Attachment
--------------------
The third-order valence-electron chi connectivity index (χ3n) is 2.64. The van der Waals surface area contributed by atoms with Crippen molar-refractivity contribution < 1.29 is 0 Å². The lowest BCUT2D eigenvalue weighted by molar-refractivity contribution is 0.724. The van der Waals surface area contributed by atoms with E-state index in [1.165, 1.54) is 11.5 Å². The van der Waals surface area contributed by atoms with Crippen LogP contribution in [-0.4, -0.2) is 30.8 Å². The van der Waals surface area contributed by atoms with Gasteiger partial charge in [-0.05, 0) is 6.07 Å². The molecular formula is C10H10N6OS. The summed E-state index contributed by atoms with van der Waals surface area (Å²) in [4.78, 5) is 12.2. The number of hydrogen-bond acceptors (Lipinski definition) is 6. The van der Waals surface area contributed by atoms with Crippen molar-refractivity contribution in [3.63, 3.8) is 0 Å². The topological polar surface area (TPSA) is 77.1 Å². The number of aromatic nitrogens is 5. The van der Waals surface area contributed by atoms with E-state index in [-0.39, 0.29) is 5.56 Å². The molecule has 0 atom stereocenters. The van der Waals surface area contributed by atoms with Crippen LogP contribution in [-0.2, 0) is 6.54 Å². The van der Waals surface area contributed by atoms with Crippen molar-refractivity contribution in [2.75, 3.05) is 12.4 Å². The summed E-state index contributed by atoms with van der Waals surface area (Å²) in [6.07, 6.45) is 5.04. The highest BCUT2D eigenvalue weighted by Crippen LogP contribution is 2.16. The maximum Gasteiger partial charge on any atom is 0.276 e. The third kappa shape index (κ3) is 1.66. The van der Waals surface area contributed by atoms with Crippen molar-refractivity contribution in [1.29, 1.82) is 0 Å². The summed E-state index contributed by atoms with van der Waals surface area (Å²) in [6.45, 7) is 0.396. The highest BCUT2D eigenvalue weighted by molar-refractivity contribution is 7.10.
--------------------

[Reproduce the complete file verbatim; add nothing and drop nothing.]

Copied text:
The third-order valence-electron chi connectivity index (χ3n) is 2.64. The van der Waals surface area contributed by atoms with Crippen molar-refractivity contribution < 1.29 is 0 Å². The lowest BCUT2D eigenvalue weighted by molar-refractivity contribution is 0.724. The van der Waals surface area contributed by atoms with E-state index in [1.165, 1.54) is 11.5 Å². The van der Waals surface area contributed by atoms with Crippen LogP contribution in [-0.4, -0.2) is 30.8 Å². The van der Waals surface area contributed by atoms with Gasteiger partial charge in [-0.05, 0) is 6.07 Å². The molecular formula is C10H10N6OS. The summed E-state index contributed by atoms with van der Waals surface area (Å²) in [4.78, 5) is 12.2. The number of hydrogen-bond acceptors (Lipinski definition) is 6. The van der Waals surface area contributed by atoms with Crippen molar-refractivity contribution in [3.63, 3.8) is 0 Å². The topological polar surface area (TPSA) is 77.1 Å². The number of aromatic nitrogens is 5. The van der Waals surface area contributed by atoms with E-state index in [-0.39, 0.29) is 5.56 Å². The molecule has 0 atom stereocenters. The van der Waals surface area contributed by atoms with Crippen LogP contribution in [-0.2, 0) is 6.54 Å². The van der Waals surface area contributed by atoms with Crippen molar-refractivity contribution in [2.75, 3.05) is 12.4 Å². The summed E-state index contributed by atoms with van der Waals surface area (Å²) in [6.07, 6.45) is 5.04. The highest BCUT2D eigenvalue weighted by Crippen LogP contribution is 2.16. The maximum Gasteiger partial charge on any atom is 0.276 e. The third kappa shape index (κ3) is 1.66. The van der Waals surface area contributed by atoms with Crippen molar-refractivity contribution in [1.29, 1.82) is 0 Å². The summed E-state index contributed by atoms with van der Waals surface area (Å²) in [6.45, 7) is 0.396. The highest BCUT2D eigenvalue weighted by molar-refractivity contribution is 7.10.